If Bulgaria's PM Borisov Goes Crazy, Who's Gonna Treat Him?Editorial |Author: Ognian Kassabov | May 17, 2011, Tuesday // 13:47| views
The title question is not a mere show of poor taste: it addresses a burning problem for Bulgaria - the massive outflow of young doctors who find it much more promising to start their careers elsewhere in the EU.
In that light, the confused statements by Bulgaria's PM Boyko Borisov Tuesday at a Sofia forum dedicated to innovations should raise the alarm.
"Bulgarian taxpayers have been giving lots to fund education, which is an expensive enterprise. We must take measures to make graduates stay an pay back by working for their country," said the Bulgarian PM, referring specifically to the brain-drain in medicine.
That might well be OK, if it meant that the state would give even more to ensure a profitable start of career for young physicians, who now have to pay themselves for the several years of specialization work required to acquire full capacity after graduation, in the meanwhile working for minimum wages.
Bulgarian politicians need to understand once and for all that funding education - an enterprise for which taxpayers have not given all that much, given recent massive spending cuts - is actually a strategic investment for the economy and well-being for all Bulgarians.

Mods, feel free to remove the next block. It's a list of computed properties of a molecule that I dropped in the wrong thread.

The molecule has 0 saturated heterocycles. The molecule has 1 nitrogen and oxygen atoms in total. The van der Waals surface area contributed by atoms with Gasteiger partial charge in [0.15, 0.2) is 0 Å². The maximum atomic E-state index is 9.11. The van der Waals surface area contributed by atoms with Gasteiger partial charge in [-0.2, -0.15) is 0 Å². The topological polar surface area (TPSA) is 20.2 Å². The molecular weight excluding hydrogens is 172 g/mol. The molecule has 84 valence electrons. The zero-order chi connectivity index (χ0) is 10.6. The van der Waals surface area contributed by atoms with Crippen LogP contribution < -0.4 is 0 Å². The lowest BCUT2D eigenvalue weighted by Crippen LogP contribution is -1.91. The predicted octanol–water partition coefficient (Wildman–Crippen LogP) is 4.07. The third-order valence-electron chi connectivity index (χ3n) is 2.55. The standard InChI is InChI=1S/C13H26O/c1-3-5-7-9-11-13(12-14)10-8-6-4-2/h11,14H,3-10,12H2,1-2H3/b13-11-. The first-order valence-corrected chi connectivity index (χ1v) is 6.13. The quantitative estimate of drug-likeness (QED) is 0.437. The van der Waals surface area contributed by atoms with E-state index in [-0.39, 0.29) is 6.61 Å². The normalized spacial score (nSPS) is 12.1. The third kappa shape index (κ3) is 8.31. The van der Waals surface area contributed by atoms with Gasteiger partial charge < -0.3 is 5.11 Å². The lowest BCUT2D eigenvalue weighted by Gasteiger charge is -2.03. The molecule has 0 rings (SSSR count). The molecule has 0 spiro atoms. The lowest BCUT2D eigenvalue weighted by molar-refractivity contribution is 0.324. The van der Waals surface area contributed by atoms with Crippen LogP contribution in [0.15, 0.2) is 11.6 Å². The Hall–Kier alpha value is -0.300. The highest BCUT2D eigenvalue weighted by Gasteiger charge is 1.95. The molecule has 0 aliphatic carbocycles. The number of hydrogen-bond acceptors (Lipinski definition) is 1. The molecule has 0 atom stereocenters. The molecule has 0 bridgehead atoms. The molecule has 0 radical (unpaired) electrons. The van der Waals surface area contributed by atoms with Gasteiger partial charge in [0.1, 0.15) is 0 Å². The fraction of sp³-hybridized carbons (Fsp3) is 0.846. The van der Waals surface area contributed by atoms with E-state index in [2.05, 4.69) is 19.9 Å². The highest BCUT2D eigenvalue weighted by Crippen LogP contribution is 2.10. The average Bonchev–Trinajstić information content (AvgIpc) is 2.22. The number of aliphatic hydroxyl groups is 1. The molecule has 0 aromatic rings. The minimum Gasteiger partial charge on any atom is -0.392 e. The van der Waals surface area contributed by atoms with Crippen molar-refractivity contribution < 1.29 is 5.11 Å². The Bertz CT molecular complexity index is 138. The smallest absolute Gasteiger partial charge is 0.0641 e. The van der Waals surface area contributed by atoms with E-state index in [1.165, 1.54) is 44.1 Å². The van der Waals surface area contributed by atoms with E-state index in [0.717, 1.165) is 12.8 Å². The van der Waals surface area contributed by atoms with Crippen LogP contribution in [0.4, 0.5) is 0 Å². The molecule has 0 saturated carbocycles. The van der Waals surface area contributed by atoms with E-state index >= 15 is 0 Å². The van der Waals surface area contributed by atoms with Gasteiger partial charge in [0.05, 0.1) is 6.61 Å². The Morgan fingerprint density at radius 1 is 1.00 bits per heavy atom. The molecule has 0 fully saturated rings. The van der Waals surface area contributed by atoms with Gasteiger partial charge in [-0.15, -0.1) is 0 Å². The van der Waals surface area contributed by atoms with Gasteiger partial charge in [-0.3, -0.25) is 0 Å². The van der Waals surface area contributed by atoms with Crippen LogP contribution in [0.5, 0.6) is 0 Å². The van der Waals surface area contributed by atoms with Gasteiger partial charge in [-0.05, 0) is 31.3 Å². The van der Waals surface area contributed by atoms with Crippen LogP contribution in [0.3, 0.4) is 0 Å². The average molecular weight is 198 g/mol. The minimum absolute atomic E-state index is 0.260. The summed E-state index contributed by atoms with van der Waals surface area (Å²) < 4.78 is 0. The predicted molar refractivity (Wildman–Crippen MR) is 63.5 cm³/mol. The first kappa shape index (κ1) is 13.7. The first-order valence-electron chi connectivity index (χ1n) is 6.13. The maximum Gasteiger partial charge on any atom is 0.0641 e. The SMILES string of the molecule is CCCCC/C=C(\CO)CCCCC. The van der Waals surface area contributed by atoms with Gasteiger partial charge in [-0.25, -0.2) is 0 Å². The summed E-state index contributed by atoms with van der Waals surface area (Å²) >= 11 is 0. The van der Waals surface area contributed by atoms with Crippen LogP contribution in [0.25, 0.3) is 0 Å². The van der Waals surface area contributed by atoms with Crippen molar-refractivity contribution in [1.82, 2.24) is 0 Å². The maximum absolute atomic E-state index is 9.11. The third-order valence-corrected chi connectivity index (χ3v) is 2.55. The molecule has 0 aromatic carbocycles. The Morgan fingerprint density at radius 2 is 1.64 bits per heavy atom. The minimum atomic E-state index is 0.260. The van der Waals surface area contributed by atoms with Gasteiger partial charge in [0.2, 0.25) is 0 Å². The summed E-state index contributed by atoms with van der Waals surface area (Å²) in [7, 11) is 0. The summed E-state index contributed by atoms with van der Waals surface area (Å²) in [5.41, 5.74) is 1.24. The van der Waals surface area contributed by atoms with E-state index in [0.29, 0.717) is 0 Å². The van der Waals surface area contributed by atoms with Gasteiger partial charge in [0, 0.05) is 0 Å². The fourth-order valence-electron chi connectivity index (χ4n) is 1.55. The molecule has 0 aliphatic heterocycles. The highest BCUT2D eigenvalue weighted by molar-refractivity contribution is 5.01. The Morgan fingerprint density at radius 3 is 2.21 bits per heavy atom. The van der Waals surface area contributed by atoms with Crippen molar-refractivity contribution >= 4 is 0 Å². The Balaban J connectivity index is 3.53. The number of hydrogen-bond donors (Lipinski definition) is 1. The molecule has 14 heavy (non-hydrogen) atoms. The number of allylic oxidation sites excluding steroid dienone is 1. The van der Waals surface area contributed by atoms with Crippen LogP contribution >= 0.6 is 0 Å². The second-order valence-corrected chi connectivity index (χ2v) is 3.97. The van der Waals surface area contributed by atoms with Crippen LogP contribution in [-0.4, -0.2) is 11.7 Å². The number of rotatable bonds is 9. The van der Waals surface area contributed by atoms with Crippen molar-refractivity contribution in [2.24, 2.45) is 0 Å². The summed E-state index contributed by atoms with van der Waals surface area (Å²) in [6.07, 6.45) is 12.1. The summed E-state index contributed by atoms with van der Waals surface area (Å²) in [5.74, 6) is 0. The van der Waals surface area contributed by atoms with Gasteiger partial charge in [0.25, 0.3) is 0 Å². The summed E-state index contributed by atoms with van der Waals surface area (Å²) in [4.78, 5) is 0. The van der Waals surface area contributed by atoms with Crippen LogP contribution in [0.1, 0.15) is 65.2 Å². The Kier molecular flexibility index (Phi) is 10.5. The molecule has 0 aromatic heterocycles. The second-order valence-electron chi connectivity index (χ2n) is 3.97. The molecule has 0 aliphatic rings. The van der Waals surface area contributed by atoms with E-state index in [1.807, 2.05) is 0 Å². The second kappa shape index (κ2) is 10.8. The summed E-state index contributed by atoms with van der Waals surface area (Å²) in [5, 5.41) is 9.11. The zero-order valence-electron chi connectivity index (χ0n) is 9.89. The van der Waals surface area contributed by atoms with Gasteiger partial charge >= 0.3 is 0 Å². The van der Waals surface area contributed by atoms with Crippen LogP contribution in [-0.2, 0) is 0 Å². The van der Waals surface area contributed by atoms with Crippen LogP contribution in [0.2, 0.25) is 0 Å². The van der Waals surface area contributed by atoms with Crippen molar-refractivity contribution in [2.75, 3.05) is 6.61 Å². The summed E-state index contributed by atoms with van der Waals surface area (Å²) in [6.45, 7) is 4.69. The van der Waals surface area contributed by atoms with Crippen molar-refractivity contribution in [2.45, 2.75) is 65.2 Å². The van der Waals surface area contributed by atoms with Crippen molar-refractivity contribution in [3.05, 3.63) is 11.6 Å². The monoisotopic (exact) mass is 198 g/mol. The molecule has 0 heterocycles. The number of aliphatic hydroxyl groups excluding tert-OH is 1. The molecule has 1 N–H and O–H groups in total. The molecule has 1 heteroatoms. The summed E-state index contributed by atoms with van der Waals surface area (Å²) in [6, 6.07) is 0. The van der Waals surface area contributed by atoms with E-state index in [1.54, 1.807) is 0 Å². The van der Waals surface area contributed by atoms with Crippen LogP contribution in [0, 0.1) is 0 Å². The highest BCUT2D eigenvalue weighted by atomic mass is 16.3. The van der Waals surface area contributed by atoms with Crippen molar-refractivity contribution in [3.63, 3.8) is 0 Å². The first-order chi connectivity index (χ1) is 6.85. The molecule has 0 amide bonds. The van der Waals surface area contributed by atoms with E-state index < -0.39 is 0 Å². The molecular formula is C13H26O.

As things stand, Borisov's words come as the latest blow to the notion that funding education is a public good and, what is more, it vilifies precisely the young victims of a chronic neglect of the field by making them debtors to society.
One might wonder then at the proposals both PM Borisov and Education Minister Sergey Ignatov to lighten the regime of acceptance of foreign students as a measure to boost funding for education. To anyone acquainted with the situation, it is clear that in the overall case foreign (non-EU) students arrive in Bulgaria just to get a cheap diploma and thus adversely affect the level of studies offered by local universities.
While we are wasting time deciphering the latest pronouncements of Bulgaria's PM and the intentions that may lie behind them, new batches of fresh medical school graduates are flocking at Sofia Airport.
If things go on that way, in several decades the life of the average Bulgarian will verily be, as Thomas Hobbes once said, "nasty, brutish and short."
We need your support so Novinite.com can keep delivering news and information about Bulgaria! Thank you!